Tax advantages proposed for elementary tuition savings

Contributions to Nebraska’s educational savings plan could be used to pay tuition at private and parochial elementary and secondary schools under a bill heard Jan. 26 by the Revenue Committee.

Sen. Lydia Brasch
Sen. Lydia Brasch

The Nebraska Education Savings Trust Plan provides tax-advantaged 529 accounts, which are meant to encourage saving for college costs. Contributions grow tax-deferred, and withdrawals are exempt from state and federal taxes as long as they are used for qualified higher education expenses such as tuition, books, supplies and room and board. Up to $10,000 in contributions can be deducted from state income taxes.

LB804, introduced by Bancroft Sen. Lydia Brasch, would add tuition to public, private and parochial elementary or secondary schools to the list of qualified expenses beginning in 2020.

Brasch said expanding the allowable expenses under Nebraska’s 529 plan would allow more low- and middle-income families to save for tuition at private and parochial schools.

“LB804 allows everyday Nebraskans the opportunity to save their own money for their children’s education and to spend their money at the school that they are most comfortable with and aligns with their family’s beliefs,” she said.

The state Department of Revenue estimates the bill would reduce state revenue by approximately $2.8 million in fiscal year 2018-19. That would rise to $6.8 million in FY2021-22.

Nebraska State Treasurer Don Stenberg testified in support of the bill. He said the state’s 529 plan has accumulated approximately $4.8 billion in more than 254,000 accounts—79,000 of them owned by Nebraska residents.

In December, Congress extended federal 529 benefits to include K-12 parochial and private education expenses, Stenberg told the committee. LB804 would ensure that Nebraska account holders could receive federal benefits on withdrawals for those expenses in addition to those used for higher education, he said.

Tom Venzor, executive director of the Nebraska Catholic Conference, also testified in support. Families currently are penalized by choosing to send their children to parochial or private school because they have to pay taxes to support public schools in addition to tuition, he said.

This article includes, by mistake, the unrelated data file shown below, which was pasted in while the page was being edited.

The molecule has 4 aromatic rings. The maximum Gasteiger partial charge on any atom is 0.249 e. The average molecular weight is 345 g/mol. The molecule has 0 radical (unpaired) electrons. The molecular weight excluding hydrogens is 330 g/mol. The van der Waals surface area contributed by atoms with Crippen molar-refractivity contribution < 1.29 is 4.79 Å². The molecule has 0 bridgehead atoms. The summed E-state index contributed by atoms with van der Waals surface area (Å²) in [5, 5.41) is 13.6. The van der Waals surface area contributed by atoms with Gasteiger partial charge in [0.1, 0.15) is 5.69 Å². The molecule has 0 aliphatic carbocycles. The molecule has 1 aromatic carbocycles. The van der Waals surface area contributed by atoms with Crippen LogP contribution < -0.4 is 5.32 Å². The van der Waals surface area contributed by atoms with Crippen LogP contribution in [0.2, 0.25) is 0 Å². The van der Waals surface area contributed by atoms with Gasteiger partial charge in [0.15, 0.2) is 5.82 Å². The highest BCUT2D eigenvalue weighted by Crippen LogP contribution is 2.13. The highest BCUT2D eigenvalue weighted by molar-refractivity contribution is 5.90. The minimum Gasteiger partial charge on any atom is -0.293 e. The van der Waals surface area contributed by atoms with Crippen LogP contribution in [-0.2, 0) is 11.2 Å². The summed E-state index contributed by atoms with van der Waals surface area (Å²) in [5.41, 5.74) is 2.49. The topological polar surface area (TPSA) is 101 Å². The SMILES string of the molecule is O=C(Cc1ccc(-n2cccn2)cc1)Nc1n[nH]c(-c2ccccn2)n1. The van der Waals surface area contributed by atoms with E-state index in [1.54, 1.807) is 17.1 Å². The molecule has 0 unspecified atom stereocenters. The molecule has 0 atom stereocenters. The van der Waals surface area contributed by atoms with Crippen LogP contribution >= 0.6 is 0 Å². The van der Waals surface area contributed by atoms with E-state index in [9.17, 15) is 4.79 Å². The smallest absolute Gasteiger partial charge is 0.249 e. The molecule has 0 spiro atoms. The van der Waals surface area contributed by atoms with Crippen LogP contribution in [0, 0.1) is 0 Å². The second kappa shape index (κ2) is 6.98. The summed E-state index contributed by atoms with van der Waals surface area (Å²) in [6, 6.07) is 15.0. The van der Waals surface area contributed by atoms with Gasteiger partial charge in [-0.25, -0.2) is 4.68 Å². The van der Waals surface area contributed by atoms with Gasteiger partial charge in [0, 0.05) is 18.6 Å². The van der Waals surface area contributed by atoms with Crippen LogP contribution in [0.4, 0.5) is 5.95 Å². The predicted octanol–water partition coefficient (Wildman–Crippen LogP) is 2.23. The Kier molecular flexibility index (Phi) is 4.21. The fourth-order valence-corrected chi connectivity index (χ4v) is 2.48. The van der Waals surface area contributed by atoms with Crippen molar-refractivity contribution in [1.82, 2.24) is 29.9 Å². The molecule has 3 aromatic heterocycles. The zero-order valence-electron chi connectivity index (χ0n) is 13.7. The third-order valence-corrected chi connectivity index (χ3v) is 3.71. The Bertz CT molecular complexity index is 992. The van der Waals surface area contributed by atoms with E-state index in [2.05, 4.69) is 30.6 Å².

Venzor said LB804 would encourage more middle-class families to save for their children’s education and that even small financial incentives can make a difference when deciding whether to attend public or parochial school.

“LB804 recognizes the need for state government to support parents in their responsibility to direct the education of their child as they see fit,” Venzor said.

John Bonaiuto, speaking on behalf of the Nebraska Association of School Boards, testified in opposition to the bill. He said the expanded use of 529 plans would reduce state revenue, possibly forcing cuts in state aid to public schools.

“This drains resources, which are already under attack under the various property tax reform proposals and the general spending cuts and the efforts to reduce tax revenues,” Bonaiuto said.

Regina Werum, a social science teacher from Lincoln, also testified in opposition to the bill, saying that LB804 is an effort to bolster private school expansion at the expense of the state’s public schools. The bill would benefit only those households that can afford to save money in 529 accounts, she said, and it would not require that the contributions be used only for accredited schools.

“What I see here makes the fiscal conservative in me shudder,” Werum said. “And it makes the social justice-driven Jesuit in me shudder, too.”

Also testifying in opposition was Ann Hunter-Pirtle, executive director of Stand for Schools, which believes the proposal’s cost could be much higher than estimated. The state Department of Revenue assumed a 50 percent participation rate in 529 plans by FY2021-22, Hunter-Pirtle said, but if it is closer to 100 percent, LB804 could reduce state revenue by closer to $12 million that year.

“If you’re a family already paying private school tuition, why wouldn’t you open a 529 account under this bill?” she said.

The committee took no immediate action on the bill.

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